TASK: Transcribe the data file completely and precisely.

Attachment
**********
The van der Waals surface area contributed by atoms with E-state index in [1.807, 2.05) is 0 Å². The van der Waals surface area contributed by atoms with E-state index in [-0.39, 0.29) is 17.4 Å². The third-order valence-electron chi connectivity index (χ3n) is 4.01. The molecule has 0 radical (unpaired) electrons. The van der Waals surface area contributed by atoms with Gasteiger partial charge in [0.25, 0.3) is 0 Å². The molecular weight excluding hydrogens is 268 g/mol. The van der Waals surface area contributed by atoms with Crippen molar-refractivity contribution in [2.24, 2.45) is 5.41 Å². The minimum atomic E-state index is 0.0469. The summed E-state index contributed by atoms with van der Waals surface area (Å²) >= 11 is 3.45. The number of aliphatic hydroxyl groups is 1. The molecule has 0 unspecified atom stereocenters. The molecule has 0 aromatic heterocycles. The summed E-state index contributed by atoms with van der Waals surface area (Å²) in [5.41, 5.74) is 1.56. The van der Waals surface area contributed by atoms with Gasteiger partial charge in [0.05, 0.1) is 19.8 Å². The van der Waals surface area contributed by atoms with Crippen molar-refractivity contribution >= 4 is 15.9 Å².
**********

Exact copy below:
The van der Waals surface area contributed by atoms with E-state index in [1.807, 2.05) is 0 Å². The van der Waals surface area contributed by atoms with E-state index in [-0.39, 0.29) is 17.4 Å². The third-order valence-electron chi connectivity index (χ3n) is 4.01. The molecule has 0 radical (unpaired) electrons. The van der Waals surface area contributed by atoms with Gasteiger partial charge in [0.25, 0.3) is 0 Å². The molecular weight excluding hydrogens is 268 g/mol. The van der Waals surface area contributed by atoms with Crippen molar-refractivity contribution in [2.24, 2.45) is 5.41 Å². The minimum atomic E-state index is 0.0469. The summed E-state index contributed by atoms with van der Waals surface area (Å²) >= 11 is 3.45. The number of aliphatic hydroxyl groups is 1. The molecule has 0 unspecified atom stereocenters. The molecule has 0 aromatic heterocycles. The summed E-state index contributed by atoms with van der Waals surface area (Å²) in [5.41, 5.74) is 1.56. The van der Waals surface area contributed by atoms with Gasteiger partial charge in [0.05, 0.1) is 19.8 Å². The van der Waals surface area contributed by atoms with Crippen molar-refractivity contribution >= 4 is 15.9 Å².